BOHANNAN BROS., INC., a corporation, Plaintiff and Respondent, v. LO JEAN DEVELOPMENT COMPANY, etc., et al., Defendants and Appellants.
The owner, Lo Jean Development Company, and the remaining defendants, appeal from a judgment of forceclosure of a mechanic's lien of a materialman, Bohannan Bros., a corporate concrete supplier, in the principal amount of $6,814.59, against certain specified lots containing completed residences. The materialman has cross-appealed claiming that it should have had judgment enforcing its stop notice claim against the construction lender, California Federal Savings & Loan Association, and that it should have been awarded prejudgment interest. This litigation was occasioned by the partial default of the concrete subcontractor in the payments due from it to the materialman for concrete used in the construction of these residences.
On the appeal the sole question is whether under the circumstances of this case the materialman waived its mechanic's lien rights against these lots of the owner by generally endorsing over to its co-payee, the subcontractor, the owner's checks without retaining any part of their proceeds. These checks bore an endorsement stamp placed thereon by the owner purporting to waive all lien rights of the endorsees for both labor and material.1
The trial court expressly found that the materialman had not been paid in full. This finding, however, rests entirely upon its legal conclusion that under the authority of Re-Bar Contractors, Inc. v. City of Los Angeles, 218 Cal.App.2d 134, 32 Cal.Rptr. 607, hear. den., there were no facts justifying a finding of payment.
We disagree. The two cases are readily distinguishable. In Re-Bar the joint checks were drawn by the general contractor instead of the owner and were without any instructions as to how their proceeds should be divided between the materialman and the subcontractor. Under these circumstances the materialman and the subcontractor were privileged to divide the proceeds as they agreed, but the materialman was held estopped to claim nonpayment of that portion of the proceeds of one of the checks which it turned over to the subcontractor in violation of their agreement. (Re-Bar, supra, at 134—136, 32 Cal.Rptr. 607.)
In this case during the course of the job the owner, in lieu of continuing to take lien releases from the subcontractor for materials used on the job, started stamping the quoted waiver of liens endorsement on the checks it issued to the subcontractor. These checks were made payable jointly to the subcontractor and the materialman and when issued there was attached to each a stub showing the specific work of improvement to which the check related and for which it constituted payment. Each check had also stapled to it the subcontractor's billings showing the work of improvement for which the check constituted payment.
The subcontractor, however, removed the stubs and its billings from the joint checks before presenting them to the materialman for endorsement. Instead it presented to the materialman at such times its own check together with invoices of the materialman to the subcontractor which it was paying by means of its own check. The materialman then endorsed the joint check of the owner over to the subcontractor in exchange for the subcontractor's check which, of course, was always less than the owner's check. Joint checks totaling approximately $53,500 were so endorsed by the materialman to the subcontractor.2 This procedure was followed in spite of the fact that the balances owed the materialman by the subcontractor were constantly increasing.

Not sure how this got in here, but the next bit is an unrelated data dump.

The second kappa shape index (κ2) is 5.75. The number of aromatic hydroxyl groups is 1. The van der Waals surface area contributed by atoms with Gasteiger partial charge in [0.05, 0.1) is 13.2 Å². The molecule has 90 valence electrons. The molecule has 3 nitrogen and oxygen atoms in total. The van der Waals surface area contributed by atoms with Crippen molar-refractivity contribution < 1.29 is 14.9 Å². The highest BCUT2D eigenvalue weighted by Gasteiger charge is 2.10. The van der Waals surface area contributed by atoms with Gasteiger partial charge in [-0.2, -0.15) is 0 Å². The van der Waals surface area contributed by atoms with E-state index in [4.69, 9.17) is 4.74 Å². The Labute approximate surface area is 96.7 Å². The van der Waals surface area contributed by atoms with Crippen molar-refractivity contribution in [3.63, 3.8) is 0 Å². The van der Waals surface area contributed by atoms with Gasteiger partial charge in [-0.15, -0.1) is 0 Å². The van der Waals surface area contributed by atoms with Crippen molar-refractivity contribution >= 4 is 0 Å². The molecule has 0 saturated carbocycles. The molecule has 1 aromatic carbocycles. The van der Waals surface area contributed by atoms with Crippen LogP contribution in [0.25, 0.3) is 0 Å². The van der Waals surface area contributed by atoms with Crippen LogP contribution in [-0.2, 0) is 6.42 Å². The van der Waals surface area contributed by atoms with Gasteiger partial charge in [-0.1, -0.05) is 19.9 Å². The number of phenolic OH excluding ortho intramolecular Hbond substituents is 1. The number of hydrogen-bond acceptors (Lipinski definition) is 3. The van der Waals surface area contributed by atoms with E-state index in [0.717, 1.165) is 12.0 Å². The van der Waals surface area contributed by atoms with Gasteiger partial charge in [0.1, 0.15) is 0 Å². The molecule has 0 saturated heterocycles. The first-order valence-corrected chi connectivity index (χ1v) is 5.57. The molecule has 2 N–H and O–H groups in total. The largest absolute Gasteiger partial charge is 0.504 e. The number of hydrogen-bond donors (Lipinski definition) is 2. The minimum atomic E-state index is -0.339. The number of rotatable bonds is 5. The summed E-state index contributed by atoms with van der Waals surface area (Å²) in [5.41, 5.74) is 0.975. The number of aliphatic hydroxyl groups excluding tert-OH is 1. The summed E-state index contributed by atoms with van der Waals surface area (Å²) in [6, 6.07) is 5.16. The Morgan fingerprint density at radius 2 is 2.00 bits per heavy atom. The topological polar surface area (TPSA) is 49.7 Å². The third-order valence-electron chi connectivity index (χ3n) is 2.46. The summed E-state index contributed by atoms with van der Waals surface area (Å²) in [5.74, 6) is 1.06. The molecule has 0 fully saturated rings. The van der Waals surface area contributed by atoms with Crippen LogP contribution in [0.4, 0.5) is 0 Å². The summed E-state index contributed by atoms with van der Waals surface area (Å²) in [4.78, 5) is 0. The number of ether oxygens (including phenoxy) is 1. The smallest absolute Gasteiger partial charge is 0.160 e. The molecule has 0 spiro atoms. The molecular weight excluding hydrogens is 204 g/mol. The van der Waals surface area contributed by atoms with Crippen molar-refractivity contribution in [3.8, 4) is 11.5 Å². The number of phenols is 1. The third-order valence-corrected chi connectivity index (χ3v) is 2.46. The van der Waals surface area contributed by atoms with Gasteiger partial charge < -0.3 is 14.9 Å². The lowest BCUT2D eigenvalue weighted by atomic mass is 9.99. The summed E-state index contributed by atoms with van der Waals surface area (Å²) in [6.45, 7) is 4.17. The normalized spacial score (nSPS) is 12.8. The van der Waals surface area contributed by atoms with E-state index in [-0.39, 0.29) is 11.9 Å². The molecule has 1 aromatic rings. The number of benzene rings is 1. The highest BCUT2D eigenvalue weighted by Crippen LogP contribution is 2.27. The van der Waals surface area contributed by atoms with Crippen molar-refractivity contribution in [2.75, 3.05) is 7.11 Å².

We believe that the materialman was not privileged to deviate in this manner from the payment procedure set up by the owner and thereby render nugatory the protection so provided it by the owner and to rely instead upon its lien rights against the owner notwithstanding the written waiver of such rights which it had repeatedly executed. (See Westwood Bldg. Materials Co. v. Valdez, 158 Cal.App.2d 107, 108—109, 113, 322 P.2d 79 (owner's joint checks endorsed by materialman to subcontractor, held to discharge owner's liability to materialman); Edwards v. Curry, 152 Cal.App.2d 726, 730, 313 P.2d 613, hear. den. (payment by general contractor of subcontractor and materialman by joint checks upheld against materialman though materialman diverted a part of the proceeds of the joint checks to other purposes); cf. Savage v. Nee, 212 Cal.App.2d 417, 418—421, 28 Cal.Rptr. 106, hear. den. (materialman knowingly diverted owner's payments for building materials to other purposes).) It should have retained that portion of the proceeds of the joint checks which represented payments by the owner for concrete supplied by the materialman under billings of the subcontractor referred to in the endorsements.3 This it did not do. It chose instead to endorse the joint checks of the owner to the subcontractor in return only for the subcontractor's checks.4 The risk of underpayment of the materialman inherent in this change in payment procedure should be borne by the materialman who made the change and by no one else. (See Hunt, Releases, Vouchers And Joint Checks In The Construction Industry (1967) 42 L.A.B.Bull. 465, 486—87; Moss, Joint Checks In Construction Industry (1968) 43 St.B.J. 242, 250—51.)